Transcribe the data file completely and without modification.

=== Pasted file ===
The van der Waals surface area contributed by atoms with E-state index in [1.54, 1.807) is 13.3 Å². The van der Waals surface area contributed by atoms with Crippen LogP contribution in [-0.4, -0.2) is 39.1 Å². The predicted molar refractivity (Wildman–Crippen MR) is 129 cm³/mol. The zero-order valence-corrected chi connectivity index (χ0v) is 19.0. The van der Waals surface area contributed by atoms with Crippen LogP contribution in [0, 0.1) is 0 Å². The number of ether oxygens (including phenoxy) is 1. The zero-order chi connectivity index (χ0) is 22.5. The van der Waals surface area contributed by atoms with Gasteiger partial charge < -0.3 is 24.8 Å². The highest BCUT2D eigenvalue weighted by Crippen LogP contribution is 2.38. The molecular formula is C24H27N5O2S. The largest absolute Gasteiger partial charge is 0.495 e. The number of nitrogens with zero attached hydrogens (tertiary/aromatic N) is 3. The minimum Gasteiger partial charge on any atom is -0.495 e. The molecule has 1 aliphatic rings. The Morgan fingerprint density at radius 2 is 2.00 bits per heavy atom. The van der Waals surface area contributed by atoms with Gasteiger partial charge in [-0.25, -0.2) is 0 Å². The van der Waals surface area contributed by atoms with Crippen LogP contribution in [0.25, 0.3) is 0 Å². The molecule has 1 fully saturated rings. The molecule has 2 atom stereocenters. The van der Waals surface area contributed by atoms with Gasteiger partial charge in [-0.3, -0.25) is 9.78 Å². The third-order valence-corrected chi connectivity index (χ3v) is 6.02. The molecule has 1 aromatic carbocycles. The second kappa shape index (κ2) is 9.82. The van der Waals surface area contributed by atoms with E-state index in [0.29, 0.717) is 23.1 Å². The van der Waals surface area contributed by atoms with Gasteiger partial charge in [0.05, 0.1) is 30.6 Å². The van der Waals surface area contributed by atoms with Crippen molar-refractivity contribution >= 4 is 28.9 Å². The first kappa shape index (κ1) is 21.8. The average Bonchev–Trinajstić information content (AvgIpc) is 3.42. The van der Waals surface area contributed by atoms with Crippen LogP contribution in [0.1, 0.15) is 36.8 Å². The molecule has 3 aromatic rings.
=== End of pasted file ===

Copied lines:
The van der Waals surface area contributed by atoms with E-state index in [1.54, 1.807) is 13.3 Å². The van der Waals surface area contributed by atoms with Crippen LogP contribution in [-0.4, -0.2) is 39.1 Å². The predicted molar refractivity (Wildman–Crippen MR) is 129 cm³/mol. The zero-order valence-corrected chi connectivity index (χ0v) is 19.0. The van der Waals surface area contributed by atoms with Crippen LogP contribution in [0, 0.1) is 0 Å². The number of ether oxygens (including phenoxy) is 1. The zero-order chi connectivity index (χ0) is 22.5. The van der Waals surface area contributed by atoms with Gasteiger partial charge < -0.3 is 24.8 Å². The highest BCUT2D eigenvalue weighted by Crippen LogP contribution is 2.38. The molecular formula is C24H27N5O2S. The largest absolute Gasteiger partial charge is 0.495 e. The number of nitrogens with zero attached hydrogens (tertiary/aromatic N) is 3. The minimum Gasteiger partial charge on any atom is -0.495 e. The molecule has 1 aliphatic rings. The Morgan fingerprint density at radius 2 is 2.00 bits per heavy atom. The van der Waals surface area contributed by atoms with Gasteiger partial charge in [-0.25, -0.2) is 0 Å². The van der Waals surface area contributed by atoms with Crippen LogP contribution in [0.25, 0.3) is 0 Å². The molecule has 1 fully saturated rings. The molecule has 2 atom stereocenters. The van der Waals surface area contributed by atoms with Gasteiger partial charge in [-0.3, -0.25) is 9.78 Å². The third-order valence-corrected chi connectivity index (χ3v) is 6.02. The molecule has 1 aromatic carbocycles. The second kappa shape index (κ2) is 9.82. The van der Waals surface area contributed by atoms with E-state index in [0.29, 0.717) is 23.1 Å². The van der Waals surface area contributed by atoms with Gasteiger partial charge in [0.05, 0.1) is 30.6 Å². The van der Waals surface area contributed by atoms with Crippen molar-refractivity contribution >= 4 is 28.9 Å². The first kappa shape index (κ1) is 21.8. The average Bonchev–Trinajstić information content (AvgIpc) is 3.42. The van der Waals surface area contributed by atoms with Crippen LogP contribution in [0.1, 0.15) is 36.8 Å². The molecule has 3 aromatic rings.